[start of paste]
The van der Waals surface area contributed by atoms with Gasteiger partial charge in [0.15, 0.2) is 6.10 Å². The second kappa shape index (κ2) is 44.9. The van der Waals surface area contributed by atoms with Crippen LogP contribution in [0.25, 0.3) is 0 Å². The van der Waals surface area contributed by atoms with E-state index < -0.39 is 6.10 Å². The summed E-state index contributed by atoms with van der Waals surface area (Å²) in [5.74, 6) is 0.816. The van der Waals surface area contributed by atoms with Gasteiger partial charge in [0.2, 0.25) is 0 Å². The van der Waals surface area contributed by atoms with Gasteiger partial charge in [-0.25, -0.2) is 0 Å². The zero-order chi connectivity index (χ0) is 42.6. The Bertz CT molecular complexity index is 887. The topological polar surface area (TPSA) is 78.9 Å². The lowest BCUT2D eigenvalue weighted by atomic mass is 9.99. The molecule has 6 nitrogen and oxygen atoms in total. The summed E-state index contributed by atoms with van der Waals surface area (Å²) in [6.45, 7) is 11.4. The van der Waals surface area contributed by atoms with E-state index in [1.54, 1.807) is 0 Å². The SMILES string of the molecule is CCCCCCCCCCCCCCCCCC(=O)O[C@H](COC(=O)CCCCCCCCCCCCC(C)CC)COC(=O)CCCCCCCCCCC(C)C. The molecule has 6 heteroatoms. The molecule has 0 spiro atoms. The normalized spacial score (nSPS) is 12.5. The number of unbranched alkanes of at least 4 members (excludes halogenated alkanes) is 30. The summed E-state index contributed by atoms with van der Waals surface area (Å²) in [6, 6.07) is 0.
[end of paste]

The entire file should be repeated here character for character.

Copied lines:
The van der Waals surface area contributed by atoms with Gasteiger partial charge in [0.15, 0.2) is 6.10 Å². The second kappa shape index (κ2) is 44.9. The van der Waals surface area contributed by atoms with Crippen LogP contribution in [0.25, 0.3) is 0 Å². The van der Waals surface area contributed by atoms with E-state index < -0.39 is 6.10 Å². The summed E-state index contributed by atoms with van der Waals surface area (Å²) in [5.74, 6) is 0.816. The van der Waals surface area contributed by atoms with Gasteiger partial charge in [0.2, 0.25) is 0 Å². The van der Waals surface area contributed by atoms with Gasteiger partial charge in [-0.25, -0.2) is 0 Å². The zero-order chi connectivity index (χ0) is 42.6. The Bertz CT molecular complexity index is 887. The topological polar surface area (TPSA) is 78.9 Å². The lowest BCUT2D eigenvalue weighted by atomic mass is 9.99. The molecule has 6 nitrogen and oxygen atoms in total. The summed E-state index contributed by atoms with van der Waals surface area (Å²) in [6.45, 7) is 11.4. The van der Waals surface area contributed by atoms with E-state index in [1.54, 1.807) is 0 Å². The SMILES string of the molecule is CCCCCCCCCCCCCCCCCC(=O)O[C@H](COC(=O)CCCCCCCCCCCCC(C)CC)COC(=O)CCCCCCCCCCC(C)C. The molecule has 6 heteroatoms. The molecule has 0 spiro atoms. The normalized spacial score (nSPS) is 12.5. The number of unbranched alkanes of at least 4 members (excludes halogenated alkanes) is 30. The summed E-state index contributed by atoms with van der Waals surface area (Å²) in [6, 6.07) is 0.